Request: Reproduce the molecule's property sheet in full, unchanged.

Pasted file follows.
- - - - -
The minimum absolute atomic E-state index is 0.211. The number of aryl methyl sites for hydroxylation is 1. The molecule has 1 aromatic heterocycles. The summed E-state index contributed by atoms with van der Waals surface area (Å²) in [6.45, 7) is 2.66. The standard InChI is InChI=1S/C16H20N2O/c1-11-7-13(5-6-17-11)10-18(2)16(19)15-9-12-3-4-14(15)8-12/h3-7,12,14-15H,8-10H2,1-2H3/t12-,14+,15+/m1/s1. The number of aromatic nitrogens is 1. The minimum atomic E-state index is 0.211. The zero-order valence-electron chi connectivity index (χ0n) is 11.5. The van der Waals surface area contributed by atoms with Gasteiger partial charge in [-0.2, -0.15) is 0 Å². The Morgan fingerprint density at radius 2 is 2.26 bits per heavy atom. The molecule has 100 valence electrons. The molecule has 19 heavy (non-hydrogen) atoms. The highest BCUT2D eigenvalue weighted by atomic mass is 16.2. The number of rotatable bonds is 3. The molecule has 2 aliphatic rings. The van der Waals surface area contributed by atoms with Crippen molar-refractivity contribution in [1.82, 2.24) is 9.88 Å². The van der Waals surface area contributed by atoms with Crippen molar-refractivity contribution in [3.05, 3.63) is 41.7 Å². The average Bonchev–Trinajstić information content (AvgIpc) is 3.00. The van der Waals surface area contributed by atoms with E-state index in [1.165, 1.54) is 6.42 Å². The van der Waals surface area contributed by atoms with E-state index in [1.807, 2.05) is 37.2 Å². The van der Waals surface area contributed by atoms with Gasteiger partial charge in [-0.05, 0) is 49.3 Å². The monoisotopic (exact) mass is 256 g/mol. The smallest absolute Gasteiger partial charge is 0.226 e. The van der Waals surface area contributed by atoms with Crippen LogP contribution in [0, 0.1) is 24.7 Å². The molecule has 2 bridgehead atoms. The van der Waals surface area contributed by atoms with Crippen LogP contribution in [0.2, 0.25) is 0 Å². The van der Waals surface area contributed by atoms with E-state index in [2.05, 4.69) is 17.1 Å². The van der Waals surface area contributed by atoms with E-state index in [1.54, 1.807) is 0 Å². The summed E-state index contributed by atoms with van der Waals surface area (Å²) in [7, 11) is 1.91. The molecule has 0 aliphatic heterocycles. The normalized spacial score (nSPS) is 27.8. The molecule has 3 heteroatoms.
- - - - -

The minimum absolute atomic E-state index is 0.211. The number of aryl methyl sites for hydroxylation is 1. The molecule has 1 aromatic heterocycles. The summed E-state index contributed by atoms with van der Waals surface area (Å²) in [6.45, 7) is 2.66. The standard InChI is InChI=1S/C16H20N2O/c1-11-7-13(5-6-17-11)10-18(2)16(19)15-9-12-3-4-14(15)8-12/h3-7,12,14-15H,8-10H2,1-2H3/t12-,14+,15+/m1/s1. The number of aromatic nitrogens is 1. The minimum atomic E-state index is 0.211. The zero-order valence-electron chi connectivity index (χ0n) is 11.5. The van der Waals surface area contributed by atoms with Gasteiger partial charge in [-0.2, -0.15) is 0 Å². The Morgan fingerprint density at radius 2 is 2.26 bits per heavy atom. The molecule has 100 valence electrons. The molecule has 19 heavy (non-hydrogen) atoms. The highest BCUT2D eigenvalue weighted by atomic mass is 16.2. The number of rotatable bonds is 3. The molecule has 2 aliphatic rings. The van der Waals surface area contributed by atoms with Crippen molar-refractivity contribution in [1.82, 2.24) is 9.88 Å². The van der Waals surface area contributed by atoms with Crippen molar-refractivity contribution in [3.05, 3.63) is 41.7 Å². The average Bonchev–Trinajstić information content (AvgIpc) is 3.00. The van der Waals surface area contributed by atoms with E-state index in [1.165, 1.54) is 6.42 Å². The van der Waals surface area contributed by atoms with E-state index in [1.807, 2.05) is 37.2 Å². The van der Waals surface area contributed by atoms with Gasteiger partial charge in [-0.05, 0) is 49.3 Å². The monoisotopic (exact) mass is 256 g/mol. The smallest absolute Gasteiger partial charge is 0.226 e. The van der Waals surface area contributed by atoms with Crippen LogP contribution in [0, 0.1) is 24.7 Å². The molecule has 2 bridgehead atoms. The van der Waals surface area contributed by atoms with Crippen LogP contribution in [0.2, 0.25) is 0 Å². The van der Waals surface area contributed by atoms with E-state index in [2.05, 4.69) is 17.1 Å². The van der Waals surface area contributed by atoms with E-state index in [1.54, 1.807) is 0 Å². The summed E-state index contributed by atoms with van der Waals surface area (Å²) in [7, 11) is 1.91. The molecule has 0 aliphatic heterocycles. The normalized spacial score (nSPS) is 27.8. The molecule has 3 heteroatoms.